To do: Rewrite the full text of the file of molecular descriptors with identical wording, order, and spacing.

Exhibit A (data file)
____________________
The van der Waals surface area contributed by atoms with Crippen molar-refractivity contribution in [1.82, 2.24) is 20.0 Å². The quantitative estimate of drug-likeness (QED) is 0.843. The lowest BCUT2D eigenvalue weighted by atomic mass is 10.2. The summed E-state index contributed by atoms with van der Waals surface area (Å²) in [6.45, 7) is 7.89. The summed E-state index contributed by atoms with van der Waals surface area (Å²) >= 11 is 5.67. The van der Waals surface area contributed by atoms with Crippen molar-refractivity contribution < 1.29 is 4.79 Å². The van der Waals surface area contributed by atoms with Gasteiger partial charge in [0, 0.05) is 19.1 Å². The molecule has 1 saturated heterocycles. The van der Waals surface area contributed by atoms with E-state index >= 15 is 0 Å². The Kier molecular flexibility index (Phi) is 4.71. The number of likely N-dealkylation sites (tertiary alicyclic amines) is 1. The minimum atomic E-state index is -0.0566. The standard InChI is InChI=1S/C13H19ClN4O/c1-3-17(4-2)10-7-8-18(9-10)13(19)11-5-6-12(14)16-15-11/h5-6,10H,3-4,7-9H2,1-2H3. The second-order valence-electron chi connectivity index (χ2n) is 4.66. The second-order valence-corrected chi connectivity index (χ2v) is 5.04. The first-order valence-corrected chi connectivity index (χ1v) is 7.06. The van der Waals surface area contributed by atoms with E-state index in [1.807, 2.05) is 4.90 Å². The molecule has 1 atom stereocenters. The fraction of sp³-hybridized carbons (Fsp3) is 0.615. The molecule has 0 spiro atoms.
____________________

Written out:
The van der Waals surface area contributed by atoms with Crippen molar-refractivity contribution in [1.82, 2.24) is 20.0 Å². The quantitative estimate of drug-likeness (QED) is 0.843. The lowest BCUT2D eigenvalue weighted by atomic mass is 10.2. The summed E-state index contributed by atoms with van der Waals surface area (Å²) in [6.45, 7) is 7.89. The summed E-state index contributed by atoms with van der Waals surface area (Å²) >= 11 is 5.67. The van der Waals surface area contributed by atoms with Crippen molar-refractivity contribution < 1.29 is 4.79 Å². The van der Waals surface area contributed by atoms with Gasteiger partial charge in [0, 0.05) is 19.1 Å². The molecule has 1 saturated heterocycles. The van der Waals surface area contributed by atoms with E-state index >= 15 is 0 Å². The Kier molecular flexibility index (Phi) is 4.71. The number of likely N-dealkylation sites (tertiary alicyclic amines) is 1. The minimum atomic E-state index is -0.0566. The standard InChI is InChI=1S/C13H19ClN4O/c1-3-17(4-2)10-7-8-18(9-10)13(19)11-5-6-12(14)16-15-11/h5-6,10H,3-4,7-9H2,1-2H3. The second-order valence-electron chi connectivity index (χ2n) is 4.66. The second-order valence-corrected chi connectivity index (χ2v) is 5.04. The first-order valence-corrected chi connectivity index (χ1v) is 7.06. The van der Waals surface area contributed by atoms with E-state index in [1.807, 2.05) is 4.90 Å². The molecule has 1 atom stereocenters. The fraction of sp³-hybridized carbons (Fsp3) is 0.615. The molecule has 0 spiro atoms.